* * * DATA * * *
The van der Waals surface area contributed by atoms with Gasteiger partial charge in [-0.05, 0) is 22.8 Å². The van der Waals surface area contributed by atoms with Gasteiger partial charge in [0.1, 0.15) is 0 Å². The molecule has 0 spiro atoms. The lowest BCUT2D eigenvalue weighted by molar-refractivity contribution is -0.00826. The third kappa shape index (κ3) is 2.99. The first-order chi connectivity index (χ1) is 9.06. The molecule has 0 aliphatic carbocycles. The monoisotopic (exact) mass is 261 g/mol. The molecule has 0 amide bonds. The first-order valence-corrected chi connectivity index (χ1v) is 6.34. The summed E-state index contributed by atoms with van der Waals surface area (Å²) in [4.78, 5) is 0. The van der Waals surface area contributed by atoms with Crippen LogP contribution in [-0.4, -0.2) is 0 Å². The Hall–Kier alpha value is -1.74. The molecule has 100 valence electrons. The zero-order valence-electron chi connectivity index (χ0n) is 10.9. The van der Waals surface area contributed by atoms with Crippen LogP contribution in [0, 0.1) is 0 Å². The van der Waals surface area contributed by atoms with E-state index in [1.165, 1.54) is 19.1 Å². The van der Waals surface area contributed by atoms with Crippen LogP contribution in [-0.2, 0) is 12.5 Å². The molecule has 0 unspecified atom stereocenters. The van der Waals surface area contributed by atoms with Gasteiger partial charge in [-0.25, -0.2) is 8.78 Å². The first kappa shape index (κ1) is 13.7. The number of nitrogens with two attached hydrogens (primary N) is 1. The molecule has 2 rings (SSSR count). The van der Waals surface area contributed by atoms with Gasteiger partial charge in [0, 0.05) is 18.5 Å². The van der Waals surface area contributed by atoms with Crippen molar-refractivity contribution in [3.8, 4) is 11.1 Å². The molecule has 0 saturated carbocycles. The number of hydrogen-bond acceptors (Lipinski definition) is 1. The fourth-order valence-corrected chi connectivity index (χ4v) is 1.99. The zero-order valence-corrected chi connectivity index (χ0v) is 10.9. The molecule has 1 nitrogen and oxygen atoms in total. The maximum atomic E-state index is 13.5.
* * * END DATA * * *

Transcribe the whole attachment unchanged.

The van der Waals surface area contributed by atoms with Gasteiger partial charge in [-0.05, 0) is 22.8 Å². The van der Waals surface area contributed by atoms with Gasteiger partial charge in [0.1, 0.15) is 0 Å². The molecule has 0 spiro atoms. The lowest BCUT2D eigenvalue weighted by molar-refractivity contribution is -0.00826. The third kappa shape index (κ3) is 2.99. The first-order chi connectivity index (χ1) is 9.06. The molecule has 0 aliphatic carbocycles. The monoisotopic (exact) mass is 261 g/mol. The molecule has 0 amide bonds. The first-order valence-corrected chi connectivity index (χ1v) is 6.34. The summed E-state index contributed by atoms with van der Waals surface area (Å²) in [4.78, 5) is 0. The van der Waals surface area contributed by atoms with Crippen LogP contribution in [-0.4, -0.2) is 0 Å². The Hall–Kier alpha value is -1.74. The molecule has 100 valence electrons. The zero-order valence-electron chi connectivity index (χ0n) is 10.9. The van der Waals surface area contributed by atoms with Crippen LogP contribution in [0, 0.1) is 0 Å². The van der Waals surface area contributed by atoms with E-state index in [1.165, 1.54) is 19.1 Å². The van der Waals surface area contributed by atoms with Crippen LogP contribution in [-0.2, 0) is 12.5 Å². The molecule has 0 unspecified atom stereocenters. The van der Waals surface area contributed by atoms with Gasteiger partial charge in [-0.25, -0.2) is 8.78 Å². The first kappa shape index (κ1) is 13.7. The number of nitrogens with two attached hydrogens (primary N) is 1. The molecule has 2 rings (SSSR count). The van der Waals surface area contributed by atoms with Gasteiger partial charge in [0, 0.05) is 18.5 Å². The van der Waals surface area contributed by atoms with Crippen molar-refractivity contribution in [3.8, 4) is 11.1 Å². The molecule has 0 saturated carbocycles. The number of hydrogen-bond acceptors (Lipinski definition) is 1. The fourth-order valence-corrected chi connectivity index (χ4v) is 1.99. The zero-order valence-corrected chi connectivity index (χ0v) is 10.9. The molecule has 1 nitrogen and oxygen atoms in total. The maximum atomic E-state index is 13.5.